Since reopening kids’ ministry in September, there are plenty of mornings when we question, is it worth it? Our attendance for elementary has ranged from 20%-30% of our pre-Covid numbers. Preschool and nursery attendance is even smaller. While this has made keeping our groups small fairly easy, at times it can certainly feel disheartening. We have actually had to turn volunteers away almost every Sunday. Some rooms are completely empty—no kids to teach. As staff, we worry that our volunteers will feel discouraged, unneeded and give up.
At the same time, every interaction we have with volunteers, parents and kids feels like a gift. We took for granted the freedom of Sunday morning church attendance before Covid. Now it feels like a privilege to serve, to lead, and just to be present in our church building.
One of our RidgeKids leaders, Chris, recently shared about a serving experience with his group of 4th and 5th grade boys that brought encouragement to him. He took the time to share his journey serving in kids’ ministry as well as a recent example of one simple conversation that reminded him of the value of his role.
“My wife, Jenn, and I began attending River Ridge in 2006, after looking for a church for several months. We briefly started at the Charleston Campus and quickly joined the Teays Valley Campus during its initial move to the valley. We were a part of the launch team that started the campus that consisted of 60 folks, so we committed to serve where needed. We served in several capacities over the years as needs were identified.”
Chris went on to describe how he served in several areas, but found his niche when our kids ministry created a specific program for 4th and 5th graders called RidgeKids 45.
“When the 45 ministry was formed, I decided to join the new format for 4th-5th grade students. It was easy, because my oldest son was entering the 4th grade, so it provided me the opportunity to invest in his growth as a young believer. He then moved up to Wired (middle school ministry) and I remained to invest in my second son’s spiritual growth.”
Chris served in several roles through the church from helping count offering, nursery work and other areas of RidgeKids. It may take a few tries to find the role that really fits your gifts and personal experiences, but once you find it, it can be a source of great growth. Take it from Chris:
“Recently, we worked through the story of how David showed kindness. The guys talked about the challenges they encountered, especially with their siblings, in sharing kindness. They talked about how they struggle to set themselves apart from the world’s view of kindness and how revenge can be more appealing in certain cases. These moments cause me to pause and realize how powerful God really is and how receptive these guys are to God’s teaching.”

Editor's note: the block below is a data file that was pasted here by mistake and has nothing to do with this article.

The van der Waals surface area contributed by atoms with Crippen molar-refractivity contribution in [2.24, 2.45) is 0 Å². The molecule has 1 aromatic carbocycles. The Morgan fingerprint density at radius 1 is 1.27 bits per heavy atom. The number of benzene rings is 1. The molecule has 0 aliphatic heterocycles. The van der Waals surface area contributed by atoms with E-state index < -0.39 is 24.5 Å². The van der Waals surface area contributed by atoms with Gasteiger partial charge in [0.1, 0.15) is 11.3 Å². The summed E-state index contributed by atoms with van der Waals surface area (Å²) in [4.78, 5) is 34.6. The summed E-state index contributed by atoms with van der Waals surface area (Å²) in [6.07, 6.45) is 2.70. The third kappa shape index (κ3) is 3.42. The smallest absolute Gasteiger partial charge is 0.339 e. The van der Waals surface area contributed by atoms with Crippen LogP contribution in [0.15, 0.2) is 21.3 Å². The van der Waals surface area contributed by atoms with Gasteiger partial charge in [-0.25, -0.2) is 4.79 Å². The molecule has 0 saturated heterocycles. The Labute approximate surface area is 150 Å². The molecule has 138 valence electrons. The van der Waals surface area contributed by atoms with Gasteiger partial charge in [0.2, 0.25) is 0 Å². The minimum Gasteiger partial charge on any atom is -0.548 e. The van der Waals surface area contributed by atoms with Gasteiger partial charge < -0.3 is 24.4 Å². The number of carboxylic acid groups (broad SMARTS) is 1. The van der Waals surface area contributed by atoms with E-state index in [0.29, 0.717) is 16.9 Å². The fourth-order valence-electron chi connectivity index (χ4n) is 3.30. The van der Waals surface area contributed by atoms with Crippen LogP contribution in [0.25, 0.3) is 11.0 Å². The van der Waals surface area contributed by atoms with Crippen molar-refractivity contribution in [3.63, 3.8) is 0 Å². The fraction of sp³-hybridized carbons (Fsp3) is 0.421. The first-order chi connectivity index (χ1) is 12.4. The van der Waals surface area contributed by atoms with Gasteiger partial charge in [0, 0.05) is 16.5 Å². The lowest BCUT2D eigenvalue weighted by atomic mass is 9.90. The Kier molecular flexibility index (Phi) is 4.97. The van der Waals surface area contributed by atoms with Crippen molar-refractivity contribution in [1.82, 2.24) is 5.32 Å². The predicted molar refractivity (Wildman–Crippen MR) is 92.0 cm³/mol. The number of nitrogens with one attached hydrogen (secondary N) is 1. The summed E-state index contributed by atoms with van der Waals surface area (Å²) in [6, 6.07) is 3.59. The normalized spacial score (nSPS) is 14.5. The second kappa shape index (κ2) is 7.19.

Serving in kids ministry looks a lot different right now. Volunteers and kids wear masks, use hand sanitizer and meet in groups with 5 kids or less. These programming changes can feel burdensome, but Chris isn’t allowing the obstacles of 2020, to keep him from leading kids to Christ. These simple conversations between Chris and the boys he leads, are helping them make connections from the Bible, to their lives. Chris left that Sunday encouraged because the kids in his group were able to take their real-life challenges and apply God’s word to their situations.
“At times, serving felt laborious and expected, but when I found my niche in leading the guys in 45, I have grown personally. I’m utilizing my gifts and investing in others to sharpen my faith and theirs.”
Serving is a choice. It can feel laborious and expected just as Chris described, but when we choose to put another person’s faith and spiritual growth above our own desires, we will experience blessing over the long haul. These simple conversations with kids are what keep volunteers going. These little moments when kids apply God’s word to their lives are the encouragement we need when we question the value of our role.
Serving at church in the middle of a pandemic is no easy decision. As a church, we’ve put health and safety protocols in place that allow us to meet and continue ministry. We are so thankful that our volunteer teams and families in attendance are willing to follow protocols that keep our gatherings safe. That being said, we also understand that some families and volunteers aren’t comfortable returning, and that’s ok.
So whether you are attending and serving in the local church, viewing church online from home, or have grown disconnected from church during 2020, let Chris’ story be an encouragement to you. Consider your own contribution to the church and to serving others. If your normal role is not an option right now, what other ways can you invest in ministry? Contact your local church to find out.
“I believe you need to try something even if it feels uncomfortable. Serving is messy and so are our lives. We don’t have to be buttoned up rather just available and willing to serve. God will use us in any task of service to glorify His kingdom. Some of the best growth I’ve had in my life came in some of the instances where I was willing to serve.”
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